NFT stands for non-fungible token, a cryptocurrency that works with blockchain technology like Bitcoin… only different. If Bitcoin is like a coin, NFT is like a unique digital certificate tied to a unique digital asset. An NFT is not the same as physical ownership of a physical item, but you CAN own the NFT of digital ownership records for physical assets.
Fungible and non-Fungible
Bitcoin is an FT, a fungible token. Like money, one unit of Bitcoin is worth the same as any other unit. This means you can have a digital wallet that holds X amount of Bitcoin, with each unit treated exactly the same. You cannot have a wallet that simply holds X amount of NFT.
Where each FT can be measured in units, number of Bitcoin, number of Dogecoin, etc., each NFT is unique. You can think of it like each NFT is its own currency, of which there is only ONE coin.
What do we own?
As outlined in the very awesome NFT Bible courtesy of OpenSea, “We have tons of digital stuff, we’ve just never really owned it.” This goes for the vast majority of digital products today. If you buy a song file, a digital movie, download a game, purchase an e-book, you do not own that product.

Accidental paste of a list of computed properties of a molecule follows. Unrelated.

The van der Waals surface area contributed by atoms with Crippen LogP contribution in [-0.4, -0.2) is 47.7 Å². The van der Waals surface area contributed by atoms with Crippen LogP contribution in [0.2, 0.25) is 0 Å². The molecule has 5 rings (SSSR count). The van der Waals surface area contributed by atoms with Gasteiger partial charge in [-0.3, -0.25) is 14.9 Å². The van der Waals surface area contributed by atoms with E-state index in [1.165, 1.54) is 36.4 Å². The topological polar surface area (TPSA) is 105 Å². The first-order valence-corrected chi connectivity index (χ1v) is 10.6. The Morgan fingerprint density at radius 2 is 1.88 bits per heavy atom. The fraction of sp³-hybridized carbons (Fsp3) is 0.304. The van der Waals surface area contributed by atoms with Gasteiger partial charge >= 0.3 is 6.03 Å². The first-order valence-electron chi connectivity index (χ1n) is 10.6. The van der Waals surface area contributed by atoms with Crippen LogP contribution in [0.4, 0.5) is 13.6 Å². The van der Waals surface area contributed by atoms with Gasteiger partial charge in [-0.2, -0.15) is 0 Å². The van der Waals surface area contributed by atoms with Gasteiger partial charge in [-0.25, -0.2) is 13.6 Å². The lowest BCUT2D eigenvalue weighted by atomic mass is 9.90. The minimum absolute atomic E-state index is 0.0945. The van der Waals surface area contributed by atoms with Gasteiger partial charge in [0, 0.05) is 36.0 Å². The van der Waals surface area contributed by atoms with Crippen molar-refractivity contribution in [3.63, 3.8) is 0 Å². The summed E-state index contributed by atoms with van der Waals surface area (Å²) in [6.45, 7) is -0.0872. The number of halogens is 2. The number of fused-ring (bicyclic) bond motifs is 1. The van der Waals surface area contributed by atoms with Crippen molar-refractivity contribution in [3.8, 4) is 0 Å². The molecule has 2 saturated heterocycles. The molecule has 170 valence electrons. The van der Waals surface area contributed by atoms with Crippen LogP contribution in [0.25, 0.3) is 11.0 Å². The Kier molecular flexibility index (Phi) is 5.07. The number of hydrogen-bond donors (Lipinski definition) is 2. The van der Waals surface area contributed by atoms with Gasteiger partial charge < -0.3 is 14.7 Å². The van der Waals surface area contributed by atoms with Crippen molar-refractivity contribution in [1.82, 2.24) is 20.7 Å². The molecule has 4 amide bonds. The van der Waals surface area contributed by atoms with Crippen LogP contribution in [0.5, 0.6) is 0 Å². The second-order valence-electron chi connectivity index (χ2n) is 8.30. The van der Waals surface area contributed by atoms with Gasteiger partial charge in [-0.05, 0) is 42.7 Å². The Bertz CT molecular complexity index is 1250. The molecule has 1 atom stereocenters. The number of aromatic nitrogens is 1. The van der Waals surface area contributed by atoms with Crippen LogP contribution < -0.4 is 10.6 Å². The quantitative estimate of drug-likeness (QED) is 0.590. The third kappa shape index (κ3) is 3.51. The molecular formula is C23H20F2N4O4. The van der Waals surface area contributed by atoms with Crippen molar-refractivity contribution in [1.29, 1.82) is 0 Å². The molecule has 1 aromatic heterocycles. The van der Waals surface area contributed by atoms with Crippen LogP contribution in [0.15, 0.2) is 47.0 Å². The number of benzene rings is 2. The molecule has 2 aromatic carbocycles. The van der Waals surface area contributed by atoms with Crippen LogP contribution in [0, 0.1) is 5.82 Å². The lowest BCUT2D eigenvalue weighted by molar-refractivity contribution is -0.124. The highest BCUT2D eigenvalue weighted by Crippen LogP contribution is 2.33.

Each digital product you’ve ever purchased is only available to you so long as the store you purchased it from agrees to allow you to keep it. Instead of “owning” something in the way you’d think you own a physical product you’ve purchased at a store, buying a digital product is only really a licensing agreement.
Built-in standard rules
With an NFT, the rules of ownership are built in to each individual code. NFT code includes primitives (the simplest elements in the code) representing the following:
• Access Control
• Rules for display
How can I buy or sell?
You can head over to OpenSea.IO, click in the upper right-hand corner, and log in. You’ll need to set up an Ethereum wallet with MetaMask, more than likely, then you’ll be on your way! This is just the beginning.